Following the discovery that caloric restriction extends the lifespan of many species of animals, the free radical theory of aging attributes the occurrence of oxidized nucleic acids, proteins, and lipids to reactive oxygen radical species originating from the metabolism of foods and the diminished efficacy of oxidative metabolism. Because of the decline of many critical neuro-hormones in aging, the neuroendocrine theory of aging attributes these changes to reduced feedback control of hormone production by the hypothalamus. Several rare genetic diseases attribute accelerated aging to changes in deoxyribonucleic acid (DNA) repair, depletion of the coenzyme nicotinamide adenine dinucleotide (NAD+), and altered methionine and homocysteine metabolism. The theory of oxidative phosphorylation attributes mitochondrial adenosine triphosphate (ATP) synthesis to the active site, thioretinaco ozonide oxygen NAD+ phosphate, which couples polymerization of NAD+ and phosphate to ATP produced by reduction of oxygen by electrons derived from foods. Loss of the thioretinaco ozonide oxygen ATP complex from the opening of the mitochondrial permeability transition pore (mPTP) is proposed to explain the abnormalities of oxidative metabolism occurring in cellular aging and carcinogenesis, thereby uniting the free radical and neuroendocrine theories of aging. Cellular senescence is associated with shortening of telomeres and decreased activity of telomerase, and exposure of cultured endothelial cells to homocysteine causes cellular senescence, shortened telomeres, and increased acidic β-galactosidase, a marker of cellular senescence. The decrease in telomerase with aging is related to decreased nitric oxide production by nitric oxide synthase. The pathogenic microbes occurring in atherosclerotic plaques and in cerebral plaques in dementia inhibit nitric oxide synthesis by up-regulation of polyamine biosynthesis from adenosyl methionine and putrescene, causing the hyperhomocysteinemia and suppressed immunity that is observed in atherosclerosis and dementia. Progressive mitochondrial dysfunction occurs in aging because of loss of the thioretinaco ozonide oxygen ATP complex from mitochondrial membranes by opening of the mitochondrial permeability transition pore. Melatonin, a neuro-hormone, and cycloastragenol, a telomerase activator, both prevent mitochondrial dysfunction by inhibition of mPTP pore opening. The carcinogenic effects of radiofrequency radiation and mycotoxins are attributed to loss of thioretinaco ozonide from opening of the mPTP and decomposition of the active site of oxidative phosphorylation. The anti-aging effects of retinoids, the decreased concentration of cerebral cobalamin coenzymes in aging, and the diminished concentration of NAD+ from sirtuin activation, as observed in aging, all support the concept of loss of the thioretinaco ozonide oxygen ATP active site from mitochondria as the cause of decreased oxidative phosphorylation and mitochondrial dysfunction in aging.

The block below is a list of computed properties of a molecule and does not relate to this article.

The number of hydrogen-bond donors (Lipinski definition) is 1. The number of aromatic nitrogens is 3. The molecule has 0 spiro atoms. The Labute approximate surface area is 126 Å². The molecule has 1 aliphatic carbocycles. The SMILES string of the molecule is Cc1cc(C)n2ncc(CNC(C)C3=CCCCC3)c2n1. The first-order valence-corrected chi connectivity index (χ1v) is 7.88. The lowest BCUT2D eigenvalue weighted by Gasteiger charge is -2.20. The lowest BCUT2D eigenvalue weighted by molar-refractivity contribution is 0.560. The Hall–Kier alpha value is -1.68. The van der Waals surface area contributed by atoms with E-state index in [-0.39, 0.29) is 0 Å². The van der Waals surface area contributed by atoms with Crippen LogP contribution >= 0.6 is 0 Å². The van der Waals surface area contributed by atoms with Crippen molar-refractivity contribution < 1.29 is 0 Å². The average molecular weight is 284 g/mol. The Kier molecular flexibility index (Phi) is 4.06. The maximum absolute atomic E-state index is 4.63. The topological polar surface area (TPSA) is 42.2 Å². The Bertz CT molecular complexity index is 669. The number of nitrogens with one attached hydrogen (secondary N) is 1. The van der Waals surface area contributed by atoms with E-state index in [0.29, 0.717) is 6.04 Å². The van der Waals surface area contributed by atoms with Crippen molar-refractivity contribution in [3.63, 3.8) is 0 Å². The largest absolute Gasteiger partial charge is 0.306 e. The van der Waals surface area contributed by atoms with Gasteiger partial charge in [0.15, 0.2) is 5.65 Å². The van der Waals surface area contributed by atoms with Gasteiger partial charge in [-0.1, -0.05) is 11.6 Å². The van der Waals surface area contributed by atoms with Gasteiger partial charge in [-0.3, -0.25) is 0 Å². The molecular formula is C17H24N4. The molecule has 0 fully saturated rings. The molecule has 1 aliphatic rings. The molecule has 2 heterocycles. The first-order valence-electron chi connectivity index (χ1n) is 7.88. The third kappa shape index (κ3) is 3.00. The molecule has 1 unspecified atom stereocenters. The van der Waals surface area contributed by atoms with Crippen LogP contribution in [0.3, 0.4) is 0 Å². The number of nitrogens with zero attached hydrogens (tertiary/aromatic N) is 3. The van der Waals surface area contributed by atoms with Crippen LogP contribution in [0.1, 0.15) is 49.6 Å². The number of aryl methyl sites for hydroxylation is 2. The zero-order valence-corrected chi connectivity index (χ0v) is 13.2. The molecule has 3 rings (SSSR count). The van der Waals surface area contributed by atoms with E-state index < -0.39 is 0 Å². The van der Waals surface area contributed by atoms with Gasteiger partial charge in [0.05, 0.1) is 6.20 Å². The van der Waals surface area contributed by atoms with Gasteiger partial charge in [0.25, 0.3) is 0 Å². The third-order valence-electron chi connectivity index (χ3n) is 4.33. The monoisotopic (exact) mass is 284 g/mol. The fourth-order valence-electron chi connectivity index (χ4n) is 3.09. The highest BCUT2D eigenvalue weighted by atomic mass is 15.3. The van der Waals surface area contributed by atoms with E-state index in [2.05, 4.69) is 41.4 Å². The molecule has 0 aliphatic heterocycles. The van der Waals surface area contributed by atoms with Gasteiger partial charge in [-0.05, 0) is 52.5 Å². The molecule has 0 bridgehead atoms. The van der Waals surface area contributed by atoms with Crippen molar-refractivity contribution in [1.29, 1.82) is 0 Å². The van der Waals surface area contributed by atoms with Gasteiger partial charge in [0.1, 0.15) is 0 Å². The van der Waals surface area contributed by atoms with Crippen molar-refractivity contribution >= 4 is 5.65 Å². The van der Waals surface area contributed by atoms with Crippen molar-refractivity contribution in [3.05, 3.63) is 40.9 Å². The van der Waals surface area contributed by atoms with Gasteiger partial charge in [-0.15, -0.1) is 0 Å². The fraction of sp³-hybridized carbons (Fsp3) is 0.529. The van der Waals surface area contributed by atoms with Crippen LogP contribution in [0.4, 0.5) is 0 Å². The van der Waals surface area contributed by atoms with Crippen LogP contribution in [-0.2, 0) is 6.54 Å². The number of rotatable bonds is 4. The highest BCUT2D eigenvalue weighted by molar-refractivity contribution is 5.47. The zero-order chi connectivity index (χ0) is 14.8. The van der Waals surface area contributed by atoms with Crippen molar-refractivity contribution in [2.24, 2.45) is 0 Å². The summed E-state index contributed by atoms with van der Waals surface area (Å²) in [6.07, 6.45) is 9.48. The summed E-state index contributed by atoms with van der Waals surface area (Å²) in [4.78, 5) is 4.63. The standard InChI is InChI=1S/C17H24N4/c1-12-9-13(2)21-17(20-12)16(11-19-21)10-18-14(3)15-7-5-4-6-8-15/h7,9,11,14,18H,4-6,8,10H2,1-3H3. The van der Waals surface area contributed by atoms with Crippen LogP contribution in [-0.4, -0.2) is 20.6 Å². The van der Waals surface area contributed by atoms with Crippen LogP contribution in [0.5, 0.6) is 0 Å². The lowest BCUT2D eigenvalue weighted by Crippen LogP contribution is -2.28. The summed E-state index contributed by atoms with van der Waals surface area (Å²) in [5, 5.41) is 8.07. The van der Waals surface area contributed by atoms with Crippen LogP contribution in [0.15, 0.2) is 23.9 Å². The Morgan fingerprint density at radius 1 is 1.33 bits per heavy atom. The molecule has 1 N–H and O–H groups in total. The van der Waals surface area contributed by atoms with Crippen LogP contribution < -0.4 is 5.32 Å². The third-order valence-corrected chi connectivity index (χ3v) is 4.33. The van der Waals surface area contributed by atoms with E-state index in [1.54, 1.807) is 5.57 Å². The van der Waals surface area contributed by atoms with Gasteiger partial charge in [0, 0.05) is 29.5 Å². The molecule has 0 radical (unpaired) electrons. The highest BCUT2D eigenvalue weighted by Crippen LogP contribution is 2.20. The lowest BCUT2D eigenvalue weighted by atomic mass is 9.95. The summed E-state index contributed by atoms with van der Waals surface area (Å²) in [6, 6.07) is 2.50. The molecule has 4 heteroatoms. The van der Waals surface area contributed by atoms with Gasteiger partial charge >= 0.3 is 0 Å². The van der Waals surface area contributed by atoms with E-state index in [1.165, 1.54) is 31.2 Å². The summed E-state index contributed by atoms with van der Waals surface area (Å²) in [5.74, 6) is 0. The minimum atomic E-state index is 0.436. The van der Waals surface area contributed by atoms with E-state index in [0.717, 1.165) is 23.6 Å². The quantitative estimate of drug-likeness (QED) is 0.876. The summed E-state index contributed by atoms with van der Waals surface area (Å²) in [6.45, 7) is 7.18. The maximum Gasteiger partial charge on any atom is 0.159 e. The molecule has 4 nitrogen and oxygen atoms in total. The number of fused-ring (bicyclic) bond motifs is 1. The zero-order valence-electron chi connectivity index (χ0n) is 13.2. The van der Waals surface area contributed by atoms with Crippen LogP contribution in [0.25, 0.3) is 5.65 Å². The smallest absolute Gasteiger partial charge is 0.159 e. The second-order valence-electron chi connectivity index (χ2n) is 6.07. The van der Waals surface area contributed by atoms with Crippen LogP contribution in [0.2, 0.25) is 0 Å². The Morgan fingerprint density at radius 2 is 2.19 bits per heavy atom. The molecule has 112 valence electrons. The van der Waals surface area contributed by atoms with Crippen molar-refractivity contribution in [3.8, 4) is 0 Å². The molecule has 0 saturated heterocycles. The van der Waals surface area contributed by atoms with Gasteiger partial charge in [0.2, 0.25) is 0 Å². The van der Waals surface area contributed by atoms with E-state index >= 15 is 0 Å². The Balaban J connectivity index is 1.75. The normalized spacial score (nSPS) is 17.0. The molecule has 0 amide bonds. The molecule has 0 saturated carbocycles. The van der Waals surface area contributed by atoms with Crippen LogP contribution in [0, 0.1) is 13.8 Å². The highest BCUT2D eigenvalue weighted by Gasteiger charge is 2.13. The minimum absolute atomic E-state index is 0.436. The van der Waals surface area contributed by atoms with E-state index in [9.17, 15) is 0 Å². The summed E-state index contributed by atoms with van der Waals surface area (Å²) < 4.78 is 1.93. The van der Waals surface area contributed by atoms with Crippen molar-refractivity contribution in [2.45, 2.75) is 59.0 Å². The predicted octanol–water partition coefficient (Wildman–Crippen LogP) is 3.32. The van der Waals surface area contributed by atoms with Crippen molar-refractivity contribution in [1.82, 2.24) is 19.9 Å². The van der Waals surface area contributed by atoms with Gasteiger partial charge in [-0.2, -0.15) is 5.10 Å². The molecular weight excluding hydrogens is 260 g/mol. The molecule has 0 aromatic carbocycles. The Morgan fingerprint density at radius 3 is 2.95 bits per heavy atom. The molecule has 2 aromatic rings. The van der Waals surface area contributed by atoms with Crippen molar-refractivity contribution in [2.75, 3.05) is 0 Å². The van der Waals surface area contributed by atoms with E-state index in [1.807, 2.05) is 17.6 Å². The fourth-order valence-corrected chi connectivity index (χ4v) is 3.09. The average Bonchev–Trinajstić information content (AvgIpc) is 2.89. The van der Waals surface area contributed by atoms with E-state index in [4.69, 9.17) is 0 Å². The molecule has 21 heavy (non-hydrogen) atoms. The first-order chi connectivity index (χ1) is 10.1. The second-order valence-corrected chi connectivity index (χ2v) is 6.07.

Keywords: adenosyl methionine; aging; asymmetric dimethylarginine; carcinogenesis; cellular senescence; cobalamin; dementia; endothelial progenitor cells; homocysteine; melatonin; mitochondrial dysfunction; mitochondrial membrane potential; mitochondrial permeability transition pore; mycotoxin; nicotinamide adenine dinucleotide; nitric oxide; oxidative phosphorylation; radiofrequency radiation; retinoic acid; sirtuin; telomere; thioretinaco ozonide; thioretinamide.
© 2018 by the Association of Clinical Scientists, Inc.